05 January 2014

Silence is complicity

My father is an active member of an IFB church in northern Illinois. He goes to Sunday school and Sunday morning services, leads the youth group, and even went on a missions trip to South Dakota this past summer. Active member.

When I left the IFB church but was still Christian, I made the decision to still attend services at my dad's church when I was visiting him over a weekend. I disagreed with the teachings of the denomination, but was still Christian and found value in the services. In addition, I didn't want to start conflict with my dad (or extended family) by drawing that line in the sand and not attending services.

Even after I came out as gay, I attended IFB services when I was at my dad's house. I know what my dad's preacher thinks about homosexuality, but out of respect for my father, I attended services.

When I believed in a god, I could set aside the IFB position on certain issues (homosexuality, gender equality, etc.) and apply my own interpretations to the crux of the message for my own life. I could ignore what made me angry for my dad.

Now, as an atheist, I won't do it anymore.

I still have respect for my father because he is my father. However, I think that, in this case, silence is complicity. Regardless of what I'm thinking while sitting in a pew at that church, or how I really feel, I believe that by even attending services, I'm sending the message that I condone the teachings, even if I don't agree with them.

One thing I learned many, many years ago in Sunday school that has stuck with me is that "your walk talks louder than your talk talks."

I can say I'm an atheist and an advocate for equal rights, but I believe that the action of attending services at a church that goes directly against what I say I stand for is more powerful. How can I claim to be an advocate for equal rights and support (through attendance) a church that is known for preaching inequality?

In Christianity, people are taught that your faith comes before all else, and that you should never be afraid to stand up for your beliefs regardless of what other people around you say or think or believe. Don't bow to peer pressure and stand for what you know to be right.

Well, as an atheist and supporter of universal equality, I believe the same thing. I will stand for what I believe in regardless of what the people around me--including family--believe or say or do. I won't pretend that I believe in a god or that I support IFB teachings even if I have family members who would disown me over it. And by not standing up against it, I am telling people--including family--that I think what they believe is okay or fine or even good. I can't do that.

For far too long, I let my fear of making waves keep me from taking a stand for things I know to be right. I've made myself miserable and, in some cases, sick because of it.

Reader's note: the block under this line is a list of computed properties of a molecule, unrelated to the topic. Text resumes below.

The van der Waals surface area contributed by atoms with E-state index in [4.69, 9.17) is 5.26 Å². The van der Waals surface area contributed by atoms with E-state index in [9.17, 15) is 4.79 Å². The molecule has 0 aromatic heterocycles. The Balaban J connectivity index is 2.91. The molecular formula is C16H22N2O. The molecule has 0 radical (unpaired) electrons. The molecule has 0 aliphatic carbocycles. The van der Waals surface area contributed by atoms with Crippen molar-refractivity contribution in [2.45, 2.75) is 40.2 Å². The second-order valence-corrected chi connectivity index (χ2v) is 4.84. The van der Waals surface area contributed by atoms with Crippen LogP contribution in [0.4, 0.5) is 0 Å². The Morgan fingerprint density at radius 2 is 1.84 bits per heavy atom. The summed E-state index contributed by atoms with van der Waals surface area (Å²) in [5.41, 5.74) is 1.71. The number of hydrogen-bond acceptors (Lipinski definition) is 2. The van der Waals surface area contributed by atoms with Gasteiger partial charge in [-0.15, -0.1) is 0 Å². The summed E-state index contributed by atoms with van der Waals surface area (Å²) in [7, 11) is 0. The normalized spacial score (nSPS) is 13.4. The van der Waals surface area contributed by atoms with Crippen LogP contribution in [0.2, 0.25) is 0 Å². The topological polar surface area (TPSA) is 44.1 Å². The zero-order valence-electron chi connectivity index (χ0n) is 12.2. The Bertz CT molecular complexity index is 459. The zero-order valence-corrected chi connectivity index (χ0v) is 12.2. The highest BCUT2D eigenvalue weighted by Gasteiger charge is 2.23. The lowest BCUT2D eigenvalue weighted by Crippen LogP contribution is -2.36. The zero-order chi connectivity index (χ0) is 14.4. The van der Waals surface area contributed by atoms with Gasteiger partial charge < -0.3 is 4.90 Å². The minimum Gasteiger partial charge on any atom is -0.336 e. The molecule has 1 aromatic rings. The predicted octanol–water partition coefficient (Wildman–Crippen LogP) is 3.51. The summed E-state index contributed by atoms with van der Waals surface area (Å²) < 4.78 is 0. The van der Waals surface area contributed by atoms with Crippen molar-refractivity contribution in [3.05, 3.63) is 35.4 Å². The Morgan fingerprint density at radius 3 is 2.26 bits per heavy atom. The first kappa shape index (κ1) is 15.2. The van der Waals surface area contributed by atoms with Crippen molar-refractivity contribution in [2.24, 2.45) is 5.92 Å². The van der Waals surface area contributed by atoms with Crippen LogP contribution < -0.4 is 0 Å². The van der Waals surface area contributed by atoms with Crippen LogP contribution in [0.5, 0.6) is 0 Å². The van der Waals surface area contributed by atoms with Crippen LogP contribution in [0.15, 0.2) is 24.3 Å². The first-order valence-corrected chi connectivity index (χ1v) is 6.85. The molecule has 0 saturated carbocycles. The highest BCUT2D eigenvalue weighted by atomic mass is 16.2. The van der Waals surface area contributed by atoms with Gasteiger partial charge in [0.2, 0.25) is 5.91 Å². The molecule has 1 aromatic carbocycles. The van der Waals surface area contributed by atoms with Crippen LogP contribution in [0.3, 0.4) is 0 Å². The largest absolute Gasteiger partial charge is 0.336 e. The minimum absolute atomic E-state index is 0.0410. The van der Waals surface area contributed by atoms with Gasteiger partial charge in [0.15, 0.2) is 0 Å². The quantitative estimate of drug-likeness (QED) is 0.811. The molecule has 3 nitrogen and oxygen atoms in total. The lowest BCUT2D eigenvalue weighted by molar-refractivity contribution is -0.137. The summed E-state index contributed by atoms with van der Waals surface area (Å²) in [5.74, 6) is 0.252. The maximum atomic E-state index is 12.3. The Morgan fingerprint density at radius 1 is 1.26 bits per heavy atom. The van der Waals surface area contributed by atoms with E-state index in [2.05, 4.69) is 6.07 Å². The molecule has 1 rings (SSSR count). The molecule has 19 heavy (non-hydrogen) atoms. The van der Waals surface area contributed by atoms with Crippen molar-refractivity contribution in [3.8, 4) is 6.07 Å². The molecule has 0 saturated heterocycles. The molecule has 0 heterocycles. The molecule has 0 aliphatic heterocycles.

Maybe it's because my eyes have been truly opened to religion (and Christianity in particular), but I just can't bring myself to go into that church anymore.* I can't pretend that what the preacher proclaims as big-T-truth is acceptable, especially when there is so, so much hypocrisy in that particular brand of Christianity.

I don't know what will happen when/if my father finds out I'm an atheist. He could disown me. (Part of me expected that to happen when I came out to him.) After all, in his world, atheism is defiance to God and the worst of offenses. Sins can be forgiven, but atheism is a permanent separation from God.

But, just as my dad would be willing to let go of friends and family in order to stand for his beliefs, I am willing to let go of friends and family in order to stand for what I believe. I can keep my relationship with my dad separate from any relationship with a higher power. I hope he can, too.

*Although, my sister and I discussed it, and we decided that if I do ever go back to my dad's church for a service, I should wear a men's suit and rainbow tie.


  1. I understand and agree with nearly all of what you said. However, it isn't religion, or for that matter, "spiritualism" which is at fault, but the way people use it to further what amounts to ignorant, bigoted and selfish agendas. If you really think it through, most of what Jesus had to say as recorded in the NT comprises a fairly reasonable and simple set of standards by which we humans should deal with each other. To my mind, the absolute worst deniers of this message are not atheists, but the people who claim to be Christians.

    Disregarding all the supernatural bullshit, I'd be happy to claim I'm a follower of Jesus. Why not? He introduced into a selfish world the redeeming concept of selflessness. The real problem here is that most modern day people who call themselves "Christians" are nothing more than selfish assholes who pervert these teachings to justify their own greed, bigotry, and self interest.

    Gosh Nicole, Jesus was pretty clear about wealth, wasn't He? Sometimes I don't know whether to laugh or cry when I hear them complaining about the "deadbeats" who are on unemployment.

    This is not to mention how these jerks treat same sex relationships. I assure you I grew up in a world where "homos" were ridiculed and beat up. But I'm proud of myself for overcoming that and arriving at the understanding that a committed and loving relationship has nothing to do with gender.

    I'd be pleased if you would friend me on facebook. https://www.facebook.com/chris.rhetts

    1. Thank you for commenting, Chris. I do have some comments I'd like to make in response to what you wrote here, but I want to take the time to reason it out and express myself carefully and fully. A response is coming, I promise!


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